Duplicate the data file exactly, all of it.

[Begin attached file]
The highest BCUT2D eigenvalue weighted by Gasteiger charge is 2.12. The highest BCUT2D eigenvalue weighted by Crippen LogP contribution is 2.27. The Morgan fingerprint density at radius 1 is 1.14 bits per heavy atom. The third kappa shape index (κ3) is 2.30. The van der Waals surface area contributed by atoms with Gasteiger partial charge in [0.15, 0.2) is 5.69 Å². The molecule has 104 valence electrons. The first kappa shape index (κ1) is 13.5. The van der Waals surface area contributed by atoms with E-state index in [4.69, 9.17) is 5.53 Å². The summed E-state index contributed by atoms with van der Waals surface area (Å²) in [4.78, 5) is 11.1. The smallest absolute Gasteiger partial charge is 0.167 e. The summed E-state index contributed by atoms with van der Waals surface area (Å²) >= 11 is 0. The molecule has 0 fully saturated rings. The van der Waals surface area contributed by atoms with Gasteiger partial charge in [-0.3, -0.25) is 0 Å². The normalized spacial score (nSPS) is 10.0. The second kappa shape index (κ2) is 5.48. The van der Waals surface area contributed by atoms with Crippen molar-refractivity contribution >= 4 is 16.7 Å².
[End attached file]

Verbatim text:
The highest BCUT2D eigenvalue weighted by Gasteiger charge is 2.12. The highest BCUT2D eigenvalue weighted by Crippen LogP contribution is 2.27. The Morgan fingerprint density at radius 1 is 1.14 bits per heavy atom. The third kappa shape index (κ3) is 2.30. The van der Waals surface area contributed by atoms with Gasteiger partial charge in [0.15, 0.2) is 5.69 Å². The molecule has 104 valence electrons. The first kappa shape index (κ1) is 13.5. The van der Waals surface area contributed by atoms with E-state index in [4.69, 9.17) is 5.53 Å². The summed E-state index contributed by atoms with van der Waals surface area (Å²) in [4.78, 5) is 11.1. The smallest absolute Gasteiger partial charge is 0.167 e. The summed E-state index contributed by atoms with van der Waals surface area (Å²) >= 11 is 0. The molecule has 0 fully saturated rings. The van der Waals surface area contributed by atoms with Gasteiger partial charge in [-0.3, -0.25) is 0 Å². The normalized spacial score (nSPS) is 10.0. The second kappa shape index (κ2) is 5.48. The van der Waals surface area contributed by atoms with Crippen molar-refractivity contribution >= 4 is 16.7 Å².